Optionally, specify the target directory area with --prefix=/usr/local
or whatever is desired.


As root:

   lsusb -v

...should return a chunk containing text resembling that below.  Note
particularly the idVender 0x187c which is AlienWare, and the idProduct 0x0513
GS Desktop which identifies the Aurora version of the AlienFX lighting.

    Bus 007 Device 002: ID 187c:0513  
    Device Descriptor:
      bLength                18
      bDescriptorType         1
      bcdUSB               1.10
      bDeviceClass            0 (Defined at Interface level)
      bDeviceSubClass         0 
      bDeviceProtocol         0 
      bMaxPacketSize0        64
      idVendor           0x187c 
      idProduct          0x0513 
      bcdDevice            0.00
      iManufacturer           1 Alienware
      iProduct                2 G2 Desktop
      iSerial                 3 1.1.32
      bNumConfigurations      1
      Configuration Descriptor:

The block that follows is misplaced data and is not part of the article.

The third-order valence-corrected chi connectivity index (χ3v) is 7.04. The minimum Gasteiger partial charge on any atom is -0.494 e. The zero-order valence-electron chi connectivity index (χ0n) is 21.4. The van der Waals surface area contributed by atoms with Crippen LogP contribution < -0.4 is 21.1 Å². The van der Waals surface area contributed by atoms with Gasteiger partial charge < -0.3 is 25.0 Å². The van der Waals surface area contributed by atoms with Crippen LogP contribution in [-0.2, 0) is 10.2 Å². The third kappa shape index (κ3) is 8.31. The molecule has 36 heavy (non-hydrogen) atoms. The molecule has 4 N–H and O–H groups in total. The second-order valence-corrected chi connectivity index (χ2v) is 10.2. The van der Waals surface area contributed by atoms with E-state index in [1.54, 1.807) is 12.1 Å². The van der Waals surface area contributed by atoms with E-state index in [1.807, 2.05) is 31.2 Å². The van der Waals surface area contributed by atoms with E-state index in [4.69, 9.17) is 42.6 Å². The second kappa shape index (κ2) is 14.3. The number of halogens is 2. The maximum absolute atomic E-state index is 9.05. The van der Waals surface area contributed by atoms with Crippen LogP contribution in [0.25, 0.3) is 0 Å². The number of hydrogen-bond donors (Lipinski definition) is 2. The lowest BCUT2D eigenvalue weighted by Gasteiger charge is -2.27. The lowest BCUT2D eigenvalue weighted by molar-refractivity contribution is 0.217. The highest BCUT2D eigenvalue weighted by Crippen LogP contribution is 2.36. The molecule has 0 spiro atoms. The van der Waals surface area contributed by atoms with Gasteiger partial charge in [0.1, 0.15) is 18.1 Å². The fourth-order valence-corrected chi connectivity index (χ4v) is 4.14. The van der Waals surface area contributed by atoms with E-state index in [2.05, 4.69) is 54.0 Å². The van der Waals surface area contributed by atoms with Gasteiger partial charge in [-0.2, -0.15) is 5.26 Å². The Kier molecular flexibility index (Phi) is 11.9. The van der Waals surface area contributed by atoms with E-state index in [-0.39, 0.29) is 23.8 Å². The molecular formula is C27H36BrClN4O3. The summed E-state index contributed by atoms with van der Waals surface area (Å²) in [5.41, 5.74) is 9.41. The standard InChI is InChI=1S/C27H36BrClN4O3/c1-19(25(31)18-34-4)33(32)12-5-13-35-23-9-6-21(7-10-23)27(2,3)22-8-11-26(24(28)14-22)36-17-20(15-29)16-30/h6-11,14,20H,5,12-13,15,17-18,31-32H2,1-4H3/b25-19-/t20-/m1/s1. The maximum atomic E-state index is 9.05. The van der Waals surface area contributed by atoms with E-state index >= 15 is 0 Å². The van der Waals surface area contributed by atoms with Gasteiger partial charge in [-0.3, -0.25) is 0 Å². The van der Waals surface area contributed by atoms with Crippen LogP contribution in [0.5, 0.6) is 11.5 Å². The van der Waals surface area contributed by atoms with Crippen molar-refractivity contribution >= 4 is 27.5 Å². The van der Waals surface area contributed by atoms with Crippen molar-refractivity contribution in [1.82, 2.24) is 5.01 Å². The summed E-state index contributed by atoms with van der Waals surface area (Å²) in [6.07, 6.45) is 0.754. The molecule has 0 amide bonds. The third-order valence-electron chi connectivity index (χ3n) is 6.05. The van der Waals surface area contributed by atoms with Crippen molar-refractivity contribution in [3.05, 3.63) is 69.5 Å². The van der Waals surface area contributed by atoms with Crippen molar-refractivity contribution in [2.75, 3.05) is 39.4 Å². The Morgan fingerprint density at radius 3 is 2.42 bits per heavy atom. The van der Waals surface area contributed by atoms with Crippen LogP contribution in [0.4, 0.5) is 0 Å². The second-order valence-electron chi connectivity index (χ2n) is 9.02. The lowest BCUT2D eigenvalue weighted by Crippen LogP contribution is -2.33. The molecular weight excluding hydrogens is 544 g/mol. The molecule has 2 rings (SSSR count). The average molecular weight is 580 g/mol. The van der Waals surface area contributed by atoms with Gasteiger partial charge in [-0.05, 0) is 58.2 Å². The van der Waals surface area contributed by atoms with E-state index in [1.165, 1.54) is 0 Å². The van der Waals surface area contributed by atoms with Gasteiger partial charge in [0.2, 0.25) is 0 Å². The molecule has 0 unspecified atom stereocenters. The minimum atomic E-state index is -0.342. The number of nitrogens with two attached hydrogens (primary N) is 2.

bLength                 9
        bDescriptorType         2
        wTotalLength           41
        bNumInterfaces          1
        bConfigurationValue     1
        iConfiguration          0 
        bmAttributes         0x80
          (Bus Powered)
        MaxPower               64mA
        Interface Descriptor:
          bLength                 9
          bDescriptorType         4
          bInterfaceNumber        0
          bAlternateSetting       0
          bNumEndpoints           1
          bInterfaceClass         3 Human Interface Device
          bInterfaceSubClass      0 No Subclass
          bInterfaceProtocol      0 None
          iInterface              0 
            HID Device Descriptor:
              bLength                 9
              bDescriptorType        33
              bcdHID               1.01
              bCountryCode            0 Not supported
              bNumDescriptors         1
              bDescriptorType        34 Report
              wDescriptorLength      54
             Report Descriptors: 
               ** UNAVAILABLE **
          Endpoint Descriptor:
            bLength                 7
            bDescriptorType         5
            bEndpointAddress     0x81  EP 1 IN
            bmAttributes            3
              Transfer Type            Interrupt
              Synch Type               None
              Usage Type               Data
            wMaxPacketSize     0x000a  1x 10 bytes